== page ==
“I’m excited to join the Society of Cosmetic Chemists. This organization is filled with wonderful, dedicated volunteers who are passionate about the cosmetic sciences and eager to give back to the industry through information sharing and education,” said O’Grady. “As the chief staff officer of SCC, I intend to focus on driving member value in all that we do, improving our product and service offerings, providing relevant and timely educational content in new media formats, and collaborating with the Board of Directors to create a strategic vision that delivers exceptional member experiences.”
Those experiences include, of course, hearing exceptional lectures from experts in the field. During the Annual Scientific Meeting, Lei Stanley Qi, Stanford University, delivered the Frontiers of Science Award lecture; his topic was “Beyond Gene Editing Using Crispr-Dcas9: the tale of using a dead molecule for a living genome.” He explained how researchers are rewriting DNA, the code of life, to make life better for people. And since the first sequencing project was completed 17 years ago, the cost per genome has fallen from $100 million to about $1,000.
Now, thanks to Crispr technology, which Li called “a Swiss Army knife for the genome,” researchers can fix genetic mutations that may be caused by UV.
“Most cells don’t repair themselves the way we want them to, due to random mutations,” noted Qi. “A future focus will be to fully program cells to fix themselves.”
The Dcas9 gene can be switched to repair specific parts of the body, he explained. For example, his team is testing a switch to enhance bone repair.
For the cosmetic industry, Qi suggested that instead of using chemical compounds, researchers can utilize genetic material that can affect cells in sophisticated ways.
Claudia Aguirre, twitter: doctorclaudia, gave a dynamic presentation entitled, “The Brain-Skin Connection: Formulating for the wellness world.” She noted that pain is centered in the brain, but touch can alleviate pain via the release of oxytocin, a peptide hormone.
“Even watching someone else get a massage releases oxytocin,” she told the audience. “But we have a touch-deprived society.”
We may be touch-deprived, but there are plenty of things touching us, as Rita Colwell of CosmosID explained.
“We are walking communities of microorganisms,” she told attendees. “Even Parkinson’s Disease is associated with microorganisms in the body that affect the brain.”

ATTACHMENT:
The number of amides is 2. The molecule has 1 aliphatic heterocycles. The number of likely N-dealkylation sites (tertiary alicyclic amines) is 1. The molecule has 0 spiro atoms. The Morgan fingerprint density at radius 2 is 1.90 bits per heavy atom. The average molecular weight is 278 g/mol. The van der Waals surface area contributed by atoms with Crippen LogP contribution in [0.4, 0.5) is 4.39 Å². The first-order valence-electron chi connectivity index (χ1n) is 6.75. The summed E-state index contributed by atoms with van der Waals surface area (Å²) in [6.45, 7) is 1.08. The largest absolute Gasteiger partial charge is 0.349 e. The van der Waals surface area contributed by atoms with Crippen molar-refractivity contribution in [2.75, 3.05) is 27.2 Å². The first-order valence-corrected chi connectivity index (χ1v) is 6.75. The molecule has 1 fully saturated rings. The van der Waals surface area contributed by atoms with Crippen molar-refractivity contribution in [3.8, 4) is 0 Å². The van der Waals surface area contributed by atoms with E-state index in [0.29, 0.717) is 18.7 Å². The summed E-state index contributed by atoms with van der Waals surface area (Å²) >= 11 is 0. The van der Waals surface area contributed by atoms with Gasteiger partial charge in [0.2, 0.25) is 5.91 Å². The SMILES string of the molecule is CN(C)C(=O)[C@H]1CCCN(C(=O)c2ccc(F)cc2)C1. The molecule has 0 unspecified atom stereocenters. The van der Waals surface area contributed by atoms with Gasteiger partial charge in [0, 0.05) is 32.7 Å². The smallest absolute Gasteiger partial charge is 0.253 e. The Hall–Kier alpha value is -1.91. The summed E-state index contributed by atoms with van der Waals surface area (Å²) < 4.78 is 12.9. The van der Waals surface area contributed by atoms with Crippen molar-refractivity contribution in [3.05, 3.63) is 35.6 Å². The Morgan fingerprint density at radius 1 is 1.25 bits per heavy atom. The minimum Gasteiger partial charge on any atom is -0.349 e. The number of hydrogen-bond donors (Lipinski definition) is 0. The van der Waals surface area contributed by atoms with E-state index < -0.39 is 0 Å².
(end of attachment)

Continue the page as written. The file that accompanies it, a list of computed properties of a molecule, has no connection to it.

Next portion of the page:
She noted that the microorganism strain is critical, as some are good and some are bad; to identify microorganisms more quickly, Colwell utilizes metagenomics.
“When you are diagnosed with a disease, we thought the patient had one pathogen, that is not true,” she said, recalling Naturalist John Muir’s quote:
“When we try to pick out anything by itself, we find it hitched to everything else in the Universe.”
John Paul Mitchell Systems’ Valerie George moderated an additional session devoted to basic skin and hair research. Roger McMullen, Ashland Specialty Ingredients, gave an interesting presentation on hair imaging and specular bands. He provided insights on how textures and treatments impact these bands and how various techniques such as infrared imaging, SEM and atomic force microscopy can be used to measure shine and smoothness.
In discussing skin pH v. product pH in the context of skin cleansing and care, KP Ananth, University of Cincinnati, noted that the acid mantle of skin is in the range of pH 4.0-4.5, making it a hostile enough environment to help prevent bacterial and fungal growth. Ananth noted that neutral pH syndet bars are milder than acidic or alkaline pH bars.
pH also impacts the stratum corneum, as lipids appear to become more rigid under high pH conditions.
“But don’t just lower the formula pH,” he warned. “You must know your formula.”
Chris Caires, Perricone MD, closed the session with a presentation on beauty supplements. As more cosmetic companies enter the space, he urged them to work with experienced contract manufacturers.
“All of our business is beauty,” he reminded attendees. “Consumers don’t say skin or hair, mass or prestige. They want experiences that make them feel beautiful.”
And oral supplements can be part of that beauty regimen, too he insisted.
“We want people to use skin care products in a linear way, but they run out of time. Supplements are a good fit.”
Like many attendees, O’Grady said she was pleased with how the event turned out, noting that the 71stAnnual Scientific Meeting and Technology Showcasefeatured more than 120 technical sessions and poster presentations covering a variety of the hottest topic areas in cosmetic science including stem cells, natural formulation, sustainable sources, and e-cosmetics. In addition, the conference recognized eight outstanding individuals with scientific contribution awards, and presented the top four student posters with scholarships.
“The creation of basic and advanced technical education tracks was very well-received by the attendees," said O’Grady. "The education, information and networking opportunities afforded the attendees are truly second-to-none, making the annual meeting the premiere industry event for those invested in the cosmetic sciences." •